I have been a fan of the group home for a long time.  I look at all the money my friends and I spend on our separate housing and have this idea to buy a huge house in Snowmass with individual suites with a common commercial kitchen and party room.  For some of us single people, it would be a cost effective way to live in a great house with a built in social life.  Lots of people laugh at me, but I am going to make it happen!

Sorta like a ski lease on steroids...Good luck to you!  Have you checked out any intentional community websites?    

 

I realize there are certain trade-offs and downsides when you share things as opposed to having your own but feel like people focus more on the negatives than the positive.  It doesn't just have to be for single people- I always thought there would be a lot of advantages to raising a child in a multi-family/multi-generational community but my wife never saw it that way.  

post #26 of 29
Quote:
Originally Posted by MEfree30 View Post
 

Sorta like a ski lease on steroids...Good luck to you!  Have you checked out any intentional community websites?    

 

I realize there are certain trade-offs and downsides when you share things as opposed to having your own but feel like people focus more on the negatives than the positive.  It doesn't just have to be for single people- I always thought there would be a lot of advantages to raising a child in a multi-family/multi-generational community but my wife never saw it that way.  

 

I was a Schussbaumer member until I bought a condo in Breck (mostly for my dog!) and really liked the concept.  I have not checked out any intentional community websites but will do that. Thanks for the suggestion!

post #27 of 29

Oh, yeah, a teacher-skier is absolutely doable.  No doubt at all.  I teach, and I got thirty days in this season.  I would have gotten more had I not missed a snow day or two, and bailed on two or three days over Christmas break.  (Oh, and got sick and missed the EC Gathering.  Bummer.)

 

February break?  Yes, it may be crowded, but I live in New Hampshire, where vacation week the last week in February, which neatly ducks the Connecticut, Massachusetts, and New York hordes — and the hordes in Colorado, too, by the way.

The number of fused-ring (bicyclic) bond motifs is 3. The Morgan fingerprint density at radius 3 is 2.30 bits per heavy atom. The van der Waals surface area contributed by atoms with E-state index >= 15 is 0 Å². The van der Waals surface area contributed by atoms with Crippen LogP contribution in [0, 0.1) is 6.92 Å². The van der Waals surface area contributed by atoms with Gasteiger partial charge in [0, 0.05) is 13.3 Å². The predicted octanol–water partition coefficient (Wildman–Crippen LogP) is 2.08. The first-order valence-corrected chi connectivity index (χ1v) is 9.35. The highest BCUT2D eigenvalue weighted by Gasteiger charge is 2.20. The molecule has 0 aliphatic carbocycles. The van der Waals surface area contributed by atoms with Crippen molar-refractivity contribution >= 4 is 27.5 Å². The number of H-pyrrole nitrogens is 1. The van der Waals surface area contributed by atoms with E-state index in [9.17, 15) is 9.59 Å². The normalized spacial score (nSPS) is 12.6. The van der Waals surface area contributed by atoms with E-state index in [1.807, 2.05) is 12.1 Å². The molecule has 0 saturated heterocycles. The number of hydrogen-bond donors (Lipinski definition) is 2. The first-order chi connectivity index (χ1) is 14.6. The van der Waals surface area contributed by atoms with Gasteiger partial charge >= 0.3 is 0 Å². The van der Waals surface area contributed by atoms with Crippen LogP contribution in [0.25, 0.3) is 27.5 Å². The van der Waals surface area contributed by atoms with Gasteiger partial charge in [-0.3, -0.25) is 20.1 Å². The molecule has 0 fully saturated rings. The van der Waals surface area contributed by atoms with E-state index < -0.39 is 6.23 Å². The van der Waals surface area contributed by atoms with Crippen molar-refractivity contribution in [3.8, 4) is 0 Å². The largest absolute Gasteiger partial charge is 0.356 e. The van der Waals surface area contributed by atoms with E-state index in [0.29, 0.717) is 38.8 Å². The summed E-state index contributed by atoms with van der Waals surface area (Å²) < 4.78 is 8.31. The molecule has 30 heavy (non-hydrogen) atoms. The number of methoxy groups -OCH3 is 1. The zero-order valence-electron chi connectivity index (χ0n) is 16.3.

Anyway, so what if it's crowded?  So what if it's raining?  A skier skis.

 

We also have April break.  Here, the season's almost over, but there's usually snow in the west (big-time in Colorado this year, from the sound of it).  AND we have night skiing here; I ski Friday nights, and during the day on Sunday, and still get Saturday to do what needs to be done. 

 

Oh, she'll be fine -- after the first year.  Be re-a-ll-y supportive the first year.  It's going to be tough.  Totally tough.  Super tough, probably.  But after that, more or less, she'll keep up.  She might ski more than you do.

post #28 of 29

Where you are settling down makes a huge difference no matter what the job is, teaching, whatever.  If you can drive vice fly to skiing that is huge.  Then you are skiing every weekend.  

post #29 of 29
Quote:
Originally Posted by yuik View Post
 

 

any serious popular north american trip is out of the question unless we want poop lift lines 

I don't think this is a totally fair assumption about school holiday skiing.  Many of the fine ski areas in western Canada are pretty empty even during big holiday periods.  Some very nice western US ski areas are pretty light during Christmas Holidays and many are light during spring break.  At the late spring Easter break adhered to by many private schools even most New England areas will be empty (if still open).  Here is an old thread with some suggestions:

http://www.epicski.com/t/102228/great-skiing-with-no-crowds